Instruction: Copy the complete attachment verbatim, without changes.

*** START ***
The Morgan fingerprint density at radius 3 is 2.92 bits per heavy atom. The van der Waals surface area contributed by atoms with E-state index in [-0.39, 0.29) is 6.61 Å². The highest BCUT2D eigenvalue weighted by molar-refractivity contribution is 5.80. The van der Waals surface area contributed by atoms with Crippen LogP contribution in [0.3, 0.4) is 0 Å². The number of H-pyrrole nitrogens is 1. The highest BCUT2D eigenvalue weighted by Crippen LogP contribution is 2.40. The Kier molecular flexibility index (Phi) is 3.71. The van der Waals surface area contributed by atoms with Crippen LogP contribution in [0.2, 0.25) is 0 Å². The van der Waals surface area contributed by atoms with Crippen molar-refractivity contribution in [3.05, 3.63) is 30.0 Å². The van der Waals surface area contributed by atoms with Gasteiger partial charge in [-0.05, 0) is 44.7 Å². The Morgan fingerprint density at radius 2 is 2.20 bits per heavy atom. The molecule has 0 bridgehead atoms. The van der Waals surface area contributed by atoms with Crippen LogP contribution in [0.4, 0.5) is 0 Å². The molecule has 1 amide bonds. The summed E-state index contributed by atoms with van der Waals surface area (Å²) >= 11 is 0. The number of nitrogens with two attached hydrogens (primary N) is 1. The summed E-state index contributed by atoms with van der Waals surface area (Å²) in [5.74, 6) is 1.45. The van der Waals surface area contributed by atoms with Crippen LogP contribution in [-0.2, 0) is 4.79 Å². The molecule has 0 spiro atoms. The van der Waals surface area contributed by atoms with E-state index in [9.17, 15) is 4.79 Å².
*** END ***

The Morgan fingerprint density at radius 3 is 2.92 bits per heavy atom. The van der Waals surface area contributed by atoms with E-state index in [-0.39, 0.29) is 6.61 Å². The highest BCUT2D eigenvalue weighted by molar-refractivity contribution is 5.80. The van der Waals surface area contributed by atoms with Crippen LogP contribution in [0.3, 0.4) is 0 Å². The number of H-pyrrole nitrogens is 1. The highest BCUT2D eigenvalue weighted by Crippen LogP contribution is 2.40. The Kier molecular flexibility index (Phi) is 3.71. The van der Waals surface area contributed by atoms with Crippen LogP contribution in [0.2, 0.25) is 0 Å². The van der Waals surface area contributed by atoms with Crippen molar-refractivity contribution in [3.05, 3.63) is 30.0 Å². The van der Waals surface area contributed by atoms with Gasteiger partial charge in [-0.05, 0) is 44.7 Å². The Morgan fingerprint density at radius 2 is 2.20 bits per heavy atom. The molecule has 0 bridgehead atoms. The van der Waals surface area contributed by atoms with Crippen LogP contribution in [0.4, 0.5) is 0 Å². The molecule has 1 amide bonds. The summed E-state index contributed by atoms with van der Waals surface area (Å²) >= 11 is 0. The number of nitrogens with two attached hydrogens (primary N) is 1. The summed E-state index contributed by atoms with van der Waals surface area (Å²) in [5.74, 6) is 1.45. The van der Waals surface area contributed by atoms with Crippen LogP contribution in [-0.2, 0) is 4.79 Å². The molecule has 0 spiro atoms. The van der Waals surface area contributed by atoms with E-state index in [9.17, 15) is 4.79 Å².